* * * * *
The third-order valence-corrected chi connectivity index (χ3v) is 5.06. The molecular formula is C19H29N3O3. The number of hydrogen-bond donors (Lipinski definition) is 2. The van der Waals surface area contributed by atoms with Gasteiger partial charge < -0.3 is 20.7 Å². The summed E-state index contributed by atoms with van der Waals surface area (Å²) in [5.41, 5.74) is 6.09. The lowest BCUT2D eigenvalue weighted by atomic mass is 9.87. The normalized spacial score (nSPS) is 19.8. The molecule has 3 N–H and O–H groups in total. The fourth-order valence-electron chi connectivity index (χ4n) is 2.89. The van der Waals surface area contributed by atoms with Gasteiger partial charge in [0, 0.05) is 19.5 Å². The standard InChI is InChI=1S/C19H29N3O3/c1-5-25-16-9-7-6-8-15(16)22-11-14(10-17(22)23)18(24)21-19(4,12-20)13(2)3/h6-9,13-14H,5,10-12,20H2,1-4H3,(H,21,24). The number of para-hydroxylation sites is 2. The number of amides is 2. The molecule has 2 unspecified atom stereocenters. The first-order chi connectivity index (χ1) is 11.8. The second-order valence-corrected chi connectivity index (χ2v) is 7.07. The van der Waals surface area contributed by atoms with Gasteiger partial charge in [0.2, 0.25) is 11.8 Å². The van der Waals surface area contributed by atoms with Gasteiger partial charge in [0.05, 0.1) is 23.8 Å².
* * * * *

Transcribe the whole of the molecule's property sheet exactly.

The third-order valence-corrected chi connectivity index (χ3v) is 5.06. The molecular formula is C19H29N3O3. The number of hydrogen-bond donors (Lipinski definition) is 2. The van der Waals surface area contributed by atoms with Gasteiger partial charge < -0.3 is 20.7 Å². The summed E-state index contributed by atoms with van der Waals surface area (Å²) in [5.41, 5.74) is 6.09. The lowest BCUT2D eigenvalue weighted by atomic mass is 9.87. The normalized spacial score (nSPS) is 19.8. The molecule has 3 N–H and O–H groups in total. The fourth-order valence-electron chi connectivity index (χ4n) is 2.89. The van der Waals surface area contributed by atoms with Gasteiger partial charge in [0, 0.05) is 19.5 Å². The standard InChI is InChI=1S/C19H29N3O3/c1-5-25-16-9-7-6-8-15(16)22-11-14(10-17(22)23)18(24)21-19(4,12-20)13(2)3/h6-9,13-14H,5,10-12,20H2,1-4H3,(H,21,24). The number of para-hydroxylation sites is 2. The number of amides is 2. The molecule has 2 unspecified atom stereocenters. The first-order chi connectivity index (χ1) is 11.8. The second-order valence-corrected chi connectivity index (χ2v) is 7.07. The van der Waals surface area contributed by atoms with Gasteiger partial charge in [0.2, 0.25) is 11.8 Å². The van der Waals surface area contributed by atoms with Gasteiger partial charge in [0.05, 0.1) is 23.8 Å².